If you have ever gone hiking or backpacking in a remote wilderness, the thought probably wasn’t far from your mind. An encounter with one might be exciting, but possibly dangerous or even deadly. A bear.
The US stock market reached another major milestone on Friday, when the S&P 500 index closed at another all-time high and further extended the current “bull market” to 3,455 days. A bull market is defined as a stock market that has closed the trading day at least 20% above the last previous low. That last low in the US stock market occurred on March 9, 2009. The S&P 500 closed at 676.53 on that day. The index closed at 2,874.69 on Friday. If you do the math you’ll realize it has been an extraordinary run for investors.
The stock market came close to breaking its bull market run in October 2011, when the market closed down 19.4% from the previous high. Had it done so, the bull market would have ended and a new bear market would have begun. A “bear market,” as you may have guessed, occurs when the market closes at least 20% below the previous high.
So, we have not seen a bear market for a very long time – nearly nine and a half years. So long that some investors may have forgotten what it’s like to experience one. It might be wise to remember that the average bear market brings a loss of nearly 40% for the S&P 500 index. That’s quit a wallop. The good news is that the average bear market typically lasts less than two years (source: S&P Dow Jones Indices).
Savvy investors know that all bull markets eventually end. Yes, the economy is currently very strong, with historically low unemployment, strong corporate profits, broad economic growth and mild inflation. However, at some point, the bull market will run into headwinds that are too great to overcome. As we look into future, we can point to a number of factors that may slow the economy and derail the stock market’s run. The Federal Reserve is firmly committed to a path of raising interest rates to “normalize” them, and this creates a headwind for the economy and the stock market. The Trump administration is pushing many of our major trading partners (China, Mexico, Canada and the European Union) for better terms for the transaction of US goods and services across international borders. The administration is using tariffs, which are taxes, and they are not – despite the administration’s assertions – good for the economy or for the stock market. The United States has a national debt in excess of $21 trillion and the government is projected to run annual budget deficits in the trillion-dollar range for years to come. At some point, the investors loaning the US money to pay for all of this government spending may begin to seriously question the country’s ability to pay it back.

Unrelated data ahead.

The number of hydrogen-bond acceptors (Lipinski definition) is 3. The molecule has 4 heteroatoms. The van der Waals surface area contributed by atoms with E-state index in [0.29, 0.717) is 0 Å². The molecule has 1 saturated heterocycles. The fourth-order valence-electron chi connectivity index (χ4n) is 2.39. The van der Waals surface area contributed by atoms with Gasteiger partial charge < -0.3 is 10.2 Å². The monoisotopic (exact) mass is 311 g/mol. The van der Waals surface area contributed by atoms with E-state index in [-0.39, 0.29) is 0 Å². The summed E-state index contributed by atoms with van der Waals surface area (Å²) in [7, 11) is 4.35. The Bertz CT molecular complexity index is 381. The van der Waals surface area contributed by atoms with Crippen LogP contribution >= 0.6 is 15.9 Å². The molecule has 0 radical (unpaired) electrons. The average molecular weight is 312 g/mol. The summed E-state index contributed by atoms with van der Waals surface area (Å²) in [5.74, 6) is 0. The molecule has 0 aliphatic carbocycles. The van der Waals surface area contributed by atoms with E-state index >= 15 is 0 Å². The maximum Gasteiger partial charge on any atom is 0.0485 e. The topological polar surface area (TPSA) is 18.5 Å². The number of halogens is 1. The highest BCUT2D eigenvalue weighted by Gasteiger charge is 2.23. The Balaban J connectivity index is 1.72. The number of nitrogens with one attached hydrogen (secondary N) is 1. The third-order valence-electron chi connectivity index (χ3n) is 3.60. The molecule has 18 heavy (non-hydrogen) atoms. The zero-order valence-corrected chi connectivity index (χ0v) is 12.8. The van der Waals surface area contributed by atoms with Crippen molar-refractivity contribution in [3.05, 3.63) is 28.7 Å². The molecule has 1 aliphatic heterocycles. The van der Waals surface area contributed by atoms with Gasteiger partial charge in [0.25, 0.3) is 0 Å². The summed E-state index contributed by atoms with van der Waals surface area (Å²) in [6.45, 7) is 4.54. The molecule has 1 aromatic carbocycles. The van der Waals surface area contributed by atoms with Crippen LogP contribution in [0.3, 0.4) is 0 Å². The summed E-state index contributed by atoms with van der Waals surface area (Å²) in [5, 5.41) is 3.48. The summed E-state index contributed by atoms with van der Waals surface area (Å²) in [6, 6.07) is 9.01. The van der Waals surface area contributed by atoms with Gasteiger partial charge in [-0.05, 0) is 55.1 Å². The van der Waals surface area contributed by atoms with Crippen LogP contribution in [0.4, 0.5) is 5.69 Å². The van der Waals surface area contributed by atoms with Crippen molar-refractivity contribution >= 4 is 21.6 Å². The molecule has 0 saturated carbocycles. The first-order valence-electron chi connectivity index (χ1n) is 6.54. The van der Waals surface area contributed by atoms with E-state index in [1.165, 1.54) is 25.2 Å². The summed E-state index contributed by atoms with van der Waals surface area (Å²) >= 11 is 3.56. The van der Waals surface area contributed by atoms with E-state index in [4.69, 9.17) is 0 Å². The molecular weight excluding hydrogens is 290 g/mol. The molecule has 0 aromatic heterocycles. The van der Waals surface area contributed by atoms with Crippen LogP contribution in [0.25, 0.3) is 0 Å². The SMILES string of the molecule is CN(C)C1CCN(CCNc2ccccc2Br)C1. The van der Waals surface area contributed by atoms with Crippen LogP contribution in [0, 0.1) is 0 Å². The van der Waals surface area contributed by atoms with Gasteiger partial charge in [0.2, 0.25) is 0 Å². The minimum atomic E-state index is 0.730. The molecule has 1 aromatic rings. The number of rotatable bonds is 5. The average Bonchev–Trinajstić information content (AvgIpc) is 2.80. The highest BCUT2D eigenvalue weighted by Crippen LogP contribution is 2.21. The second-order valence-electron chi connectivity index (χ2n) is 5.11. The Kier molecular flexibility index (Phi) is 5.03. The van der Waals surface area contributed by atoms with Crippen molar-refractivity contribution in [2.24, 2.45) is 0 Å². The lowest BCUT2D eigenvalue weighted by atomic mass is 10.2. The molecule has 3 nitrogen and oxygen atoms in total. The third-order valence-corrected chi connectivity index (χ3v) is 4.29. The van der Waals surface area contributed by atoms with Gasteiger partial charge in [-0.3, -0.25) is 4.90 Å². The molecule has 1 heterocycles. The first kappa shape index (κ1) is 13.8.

Investors can celebrate both the record bull market and the new stock market high. But they should keep their heads up, for a bear is surely lurking ahead.
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